Friday, January 11, 2008

Space costs of Total Saving

Yesterday I discussed my Total Saving approach with a friend, who raised an objection: surely the storage costs would be prohibitively high?

In my last post on the subject I wrote: "hard disk sizes and costs have long reached a point where [removing user-created data to free space] is completely irrelevant for all the text and text-based data a person can produce in a lifetime." It's time to substantiate this claim with some hard numbers.

Suppose I type at 10 cps (characters per second). This is a rate few people can exceed even in ten-second bursts, but let us suppose I can keep it up indefinitely. I type at 10 CPS, without stopping to think, eat, or sleep, for a year.

That gives us 10 (cps) * 3600*24*365 (seconds in a year) = 315,360 thousand characters typed per year.

Suppose I store every keystroke in a log. A log record consists of the character typed, a timestamp, and maybe a few delimiters and such. A timestamp looks like "1200054174.237716", so we come to around 20 characters in all. This brings us to 6.3 GB of data per year.

HD costs are around 4GB per US$, so, for $1.5 a year you can store all your data. Of course, you can't get HDs that small, so I'll put this another way: if you can afford to buy even the smallest disk produced today (probably 40GB), it will last you for six years. By then, the smallest disk will probably be large enough to last you the rest of your life. (With 2008 lifespans, anyway.) Other storage solutions, including online ones, offer prices not much higher (Gmail can store almost that much for free), and with data creation pegged at 200 byes/sec bandwidth won't be a problem.

Of course the real storage room requirements would be smaller by an order of magnitude. We can start by saving every word typed, or every 10 characters, saving a lot of log record overhead. We can store the timestamps as time offsets, which would be far smaller, and use coarser resolution (we don't really need nanosecond precision here). We can compress the whole thing, which ought to produce savings of 50%-60% at least. There are many higher-level techniques we can apply to further reduce the space used, like only storing identical document-states once, but the point is they're not really necessary: we can easily keep well below 1GB a year, probably well below 100MB in practice, and everyone who uses a computer can afford that.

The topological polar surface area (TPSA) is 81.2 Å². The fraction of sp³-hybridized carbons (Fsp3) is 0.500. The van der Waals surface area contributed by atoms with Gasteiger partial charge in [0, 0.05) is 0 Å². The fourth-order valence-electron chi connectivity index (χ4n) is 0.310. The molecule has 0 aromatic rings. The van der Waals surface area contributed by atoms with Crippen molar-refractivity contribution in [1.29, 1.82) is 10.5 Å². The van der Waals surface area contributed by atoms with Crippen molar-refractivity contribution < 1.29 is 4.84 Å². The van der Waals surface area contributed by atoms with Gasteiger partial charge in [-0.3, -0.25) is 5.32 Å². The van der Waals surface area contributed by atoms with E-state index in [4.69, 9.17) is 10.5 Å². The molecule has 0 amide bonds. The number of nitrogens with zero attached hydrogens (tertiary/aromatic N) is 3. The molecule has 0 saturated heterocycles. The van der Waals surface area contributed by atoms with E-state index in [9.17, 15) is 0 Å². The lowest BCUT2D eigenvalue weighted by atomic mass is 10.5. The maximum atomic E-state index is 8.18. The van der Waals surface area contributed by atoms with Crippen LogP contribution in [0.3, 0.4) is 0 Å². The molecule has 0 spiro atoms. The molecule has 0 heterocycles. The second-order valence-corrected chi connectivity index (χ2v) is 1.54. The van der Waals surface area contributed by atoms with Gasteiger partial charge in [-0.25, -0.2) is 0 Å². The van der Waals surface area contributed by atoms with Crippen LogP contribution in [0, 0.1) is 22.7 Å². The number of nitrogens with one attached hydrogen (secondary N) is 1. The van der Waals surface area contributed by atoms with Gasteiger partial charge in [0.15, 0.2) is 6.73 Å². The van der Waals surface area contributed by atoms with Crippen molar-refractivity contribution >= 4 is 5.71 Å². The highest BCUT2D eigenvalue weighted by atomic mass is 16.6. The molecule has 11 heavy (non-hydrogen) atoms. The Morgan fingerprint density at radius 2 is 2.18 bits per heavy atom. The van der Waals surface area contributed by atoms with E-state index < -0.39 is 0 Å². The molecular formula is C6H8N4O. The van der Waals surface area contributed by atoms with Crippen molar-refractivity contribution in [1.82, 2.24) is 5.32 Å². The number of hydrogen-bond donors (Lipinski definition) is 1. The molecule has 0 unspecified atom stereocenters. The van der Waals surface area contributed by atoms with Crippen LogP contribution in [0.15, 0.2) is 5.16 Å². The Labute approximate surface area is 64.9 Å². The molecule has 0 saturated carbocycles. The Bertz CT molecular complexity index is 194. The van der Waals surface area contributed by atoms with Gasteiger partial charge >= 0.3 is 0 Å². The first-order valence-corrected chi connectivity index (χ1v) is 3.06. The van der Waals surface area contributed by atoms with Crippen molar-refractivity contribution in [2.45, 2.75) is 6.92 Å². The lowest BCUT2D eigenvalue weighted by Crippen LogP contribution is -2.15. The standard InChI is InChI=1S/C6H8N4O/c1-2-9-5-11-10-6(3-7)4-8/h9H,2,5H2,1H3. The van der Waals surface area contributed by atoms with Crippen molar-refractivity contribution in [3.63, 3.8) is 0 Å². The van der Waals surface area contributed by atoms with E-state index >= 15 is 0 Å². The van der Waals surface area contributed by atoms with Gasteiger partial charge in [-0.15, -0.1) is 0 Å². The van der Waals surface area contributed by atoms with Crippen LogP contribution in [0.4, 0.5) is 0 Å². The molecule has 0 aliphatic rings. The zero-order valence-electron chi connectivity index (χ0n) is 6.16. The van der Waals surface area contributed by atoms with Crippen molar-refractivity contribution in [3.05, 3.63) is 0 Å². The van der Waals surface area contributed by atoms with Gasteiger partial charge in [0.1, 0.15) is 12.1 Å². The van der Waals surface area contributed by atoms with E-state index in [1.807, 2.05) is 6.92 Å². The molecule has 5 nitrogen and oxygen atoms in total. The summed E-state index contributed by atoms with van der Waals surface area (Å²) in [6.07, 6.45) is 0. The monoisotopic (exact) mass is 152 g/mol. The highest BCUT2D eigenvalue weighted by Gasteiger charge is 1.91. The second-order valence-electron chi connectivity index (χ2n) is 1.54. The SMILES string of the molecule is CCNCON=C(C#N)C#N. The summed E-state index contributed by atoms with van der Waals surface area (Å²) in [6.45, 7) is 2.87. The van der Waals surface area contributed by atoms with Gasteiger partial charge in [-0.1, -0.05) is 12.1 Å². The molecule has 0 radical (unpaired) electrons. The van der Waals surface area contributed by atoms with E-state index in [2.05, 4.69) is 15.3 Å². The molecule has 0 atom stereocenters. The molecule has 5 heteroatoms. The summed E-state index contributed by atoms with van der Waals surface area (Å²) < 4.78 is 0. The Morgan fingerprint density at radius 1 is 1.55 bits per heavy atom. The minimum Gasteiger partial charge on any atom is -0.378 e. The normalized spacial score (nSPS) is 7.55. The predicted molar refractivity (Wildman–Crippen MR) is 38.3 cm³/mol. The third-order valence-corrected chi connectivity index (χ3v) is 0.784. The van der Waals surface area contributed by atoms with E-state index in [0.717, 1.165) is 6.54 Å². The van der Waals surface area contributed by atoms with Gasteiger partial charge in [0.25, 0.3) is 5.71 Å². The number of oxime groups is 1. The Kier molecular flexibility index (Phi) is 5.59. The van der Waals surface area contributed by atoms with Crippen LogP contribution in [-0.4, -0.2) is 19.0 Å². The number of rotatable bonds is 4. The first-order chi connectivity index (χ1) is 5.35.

But wait, said my friend, this would be too inefficient. If the editor had to read and "simulate" a year's worth of keystrokes just to open a document, wouldn't that be too slow to be practical?

Not necessarily, but I'll grant that some documents and document-types require a faster approach. No fear - since our actual storage techniques allow random-access writing rather than just appending to a log, we can store the current document as a state-dump suitable for quick loading into an editor (like the complete text of a text file, to start with), while storing reverse diffs for the complete history. (This, too, has been demonstrated in VCSs and elsewhere.) Since we're only storing one dump (or one dump per period of time, say one weekly), this shouldn't take up too much space.

Or would it? My friend pointed out that MS Office documents were huge, often running into the multiple megabytes. My natural reaction, of course, was to ridicule MS Office, but we did conduct an anecdotal-level test.